Origin of Life

Astrophysical Sources of Energy for Life

Last Event

10th June 2016, 16:15
Astrophysical Sources of Energy for Life



Date: 10 June 2016, 16:15

Event number: 44

Title: Astrophysical Sources of Energy for Life

Speaker: Dr. René Heller

Speaker Affiliation: Max Planck Institute for Solar System Research, Göttingen

Place: Conference Room of Göttingen Academy of Sciences and Humanities, Theaterstr. 7

Host: Reitner & Duda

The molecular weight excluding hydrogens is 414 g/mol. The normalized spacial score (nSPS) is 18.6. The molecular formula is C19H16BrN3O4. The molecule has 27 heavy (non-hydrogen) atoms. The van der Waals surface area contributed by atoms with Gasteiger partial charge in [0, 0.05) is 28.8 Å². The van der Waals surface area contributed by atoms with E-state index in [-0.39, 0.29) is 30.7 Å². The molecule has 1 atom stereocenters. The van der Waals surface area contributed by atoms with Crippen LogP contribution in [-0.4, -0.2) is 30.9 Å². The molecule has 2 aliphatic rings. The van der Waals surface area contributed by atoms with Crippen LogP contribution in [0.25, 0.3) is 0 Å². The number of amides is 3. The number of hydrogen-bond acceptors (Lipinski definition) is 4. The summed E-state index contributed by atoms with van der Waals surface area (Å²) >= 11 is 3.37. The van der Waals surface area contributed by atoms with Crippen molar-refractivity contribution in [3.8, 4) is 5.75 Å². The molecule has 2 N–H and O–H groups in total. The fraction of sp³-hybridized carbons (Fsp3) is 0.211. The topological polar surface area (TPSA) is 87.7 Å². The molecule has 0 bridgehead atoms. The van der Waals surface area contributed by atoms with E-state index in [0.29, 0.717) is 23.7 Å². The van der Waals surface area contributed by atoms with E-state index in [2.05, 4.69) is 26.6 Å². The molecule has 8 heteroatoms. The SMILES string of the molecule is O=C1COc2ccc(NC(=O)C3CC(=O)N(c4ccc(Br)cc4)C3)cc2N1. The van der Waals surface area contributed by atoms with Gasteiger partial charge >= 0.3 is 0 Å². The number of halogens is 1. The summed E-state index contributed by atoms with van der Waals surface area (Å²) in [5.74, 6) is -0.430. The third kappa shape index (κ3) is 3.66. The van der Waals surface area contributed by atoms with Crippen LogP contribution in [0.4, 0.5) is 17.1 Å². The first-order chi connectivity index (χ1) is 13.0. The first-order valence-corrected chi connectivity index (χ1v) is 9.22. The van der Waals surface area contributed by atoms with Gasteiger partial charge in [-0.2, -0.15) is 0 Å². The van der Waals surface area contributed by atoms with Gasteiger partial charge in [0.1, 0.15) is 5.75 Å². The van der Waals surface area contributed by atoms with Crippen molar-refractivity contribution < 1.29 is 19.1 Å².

Most organisms that live on or near the surface of the Earth feed on the energy delivered by sunlight. Some, such as plants and algae, capture solar photons to carry out their metabolic processes (they are phototrophs). Others, such as fungi and you (these are heterotrophs), feed on phototrophs. Beyond Earth, other worlds in the solar system could be habitable as well, think of the icy moons around Jupiter and Saturn. These moons receive little sunlight because they are far from our host star. Life could not survive on their surfaces, because these moons have no appreciable atmospheres or liquid water. Liquid water exists, however, beyond the frozen surfaces of Europa and possibly Ganymede (both orbiting Jupiter) and under the ice shield of the tiny moon Enceladus around Saturn. The orbital energy of these moons has been identified as a possible energy source, as it is transformed into an internal "geo"logical heat source via friction in the moons. This effect is called tidal heating. I will review how tidal heating might liquify frozen water and create habitable niches on the solar system moons, which could be inhabited by organisms deriving energy from chemical reactions at the bottom of their dark sub-ice waters.

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